It’s interesting to note that this is not the first time an organization has tried to harvest users computing power. Last year, the infamous website “The Pirate Bay” used code within their website to hijack users computing power to mine cryptocurrency back in September. The Pirate Bay called this a “test” in that using this code in the future would be a great way to replace ads completely.
I think for most people, if a website disclosed to you that they are going to harvest your computer power to eliminate ads is really no big deal. However, if you’re concerned about having your web browser and computer power hijacked to mine cryptocurrency you can use a browser add-on like No Script or ensure your ad blocker within your browser is blocking known sites used to mine cryptocurrency such as Coinhive. From a privacy perspective, we always recommend the use of a browser add-on such as an ad blocker as well as the Privacy Badger add-on, which will block third-party advertising trackers. Check out the show notes for this episode on sharedsecurity.net for links to the browser add-on’s that we recommend installing.
Our final news item from the week is regarding new details that were released about the Equifax data breach and that it was far worse than we first thought. You may remember that back in September of last year that the personal information of 145 million people had been exposed through one of the largest data breaches in history. It’s more than likely, if you’ve ever had a credit check done in the United States, that you’re a victim of this breach. Last year Equifax stated that information compromised included names, social security numbers, birth dates, credit cards as well as driver’s license numbers. Now, new information was disclosed stating that during the initial investigation that tax id numbers, email addresses, phone numbers as well as expiration dates for credit cards and additional driver’s license data (apparently the state where a driver’s license was issued) have been compromised as well.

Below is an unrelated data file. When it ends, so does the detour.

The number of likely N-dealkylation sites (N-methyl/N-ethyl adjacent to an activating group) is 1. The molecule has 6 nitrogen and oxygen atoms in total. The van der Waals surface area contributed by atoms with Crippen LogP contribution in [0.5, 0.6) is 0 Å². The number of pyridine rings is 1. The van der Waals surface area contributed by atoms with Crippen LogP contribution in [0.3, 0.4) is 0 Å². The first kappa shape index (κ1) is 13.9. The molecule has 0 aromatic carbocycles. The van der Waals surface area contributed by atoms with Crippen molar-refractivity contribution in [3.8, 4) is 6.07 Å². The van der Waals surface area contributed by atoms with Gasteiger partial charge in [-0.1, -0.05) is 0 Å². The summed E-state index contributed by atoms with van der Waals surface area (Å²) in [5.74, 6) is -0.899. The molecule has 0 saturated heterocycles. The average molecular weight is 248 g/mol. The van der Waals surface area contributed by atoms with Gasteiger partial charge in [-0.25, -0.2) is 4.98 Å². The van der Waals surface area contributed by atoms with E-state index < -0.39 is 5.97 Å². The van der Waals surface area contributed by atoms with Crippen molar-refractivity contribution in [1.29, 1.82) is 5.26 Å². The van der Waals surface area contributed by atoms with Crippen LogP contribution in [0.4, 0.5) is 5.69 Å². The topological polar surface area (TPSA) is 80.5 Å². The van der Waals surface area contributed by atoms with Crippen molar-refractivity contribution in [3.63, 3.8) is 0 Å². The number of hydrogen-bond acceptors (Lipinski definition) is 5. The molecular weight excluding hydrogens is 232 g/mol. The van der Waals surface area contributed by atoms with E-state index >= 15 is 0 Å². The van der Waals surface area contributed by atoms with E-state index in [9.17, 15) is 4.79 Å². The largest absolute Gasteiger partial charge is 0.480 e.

This breach and the poor communication and response from Equifax, highlights that we as consumers need to be proactive about protecting our personal information as best we can. This can be very difficult because we inherently trust third-party companies like Equifax to protect our private information. However, time and time again we see breaches like this and more of our information continues to be exposed making identity theft a real threat to all of us. So what can you do? Most importantly, put a security freeze on your credit file. Unfortunately, this is a painful process to do but is worthwhile in the long run. Be sure to check our show notes from this episode for a great article by Brian Krebs from Krebsonsecurity.com on how to go about putting a freeze on your credit.
That’s all for this week’s show. Be sure to follow the Shared Security Podcast on all the regular social media channels like Facebook, Twitter and Instagram. You can also subscribe and listen to our podcast on iTunes, Android, Google Play, Stitcher and on your Amazon Echo device via TuneIn. We also love to hear feedback from our listeners! Let us know how you like this new weekly format by either commenting on our social media feeds or sending us an email at feedback[aT]sharedsecurity.net. Thanks for listening and see you next week for another episode of the Shared Security Weekly Blaze.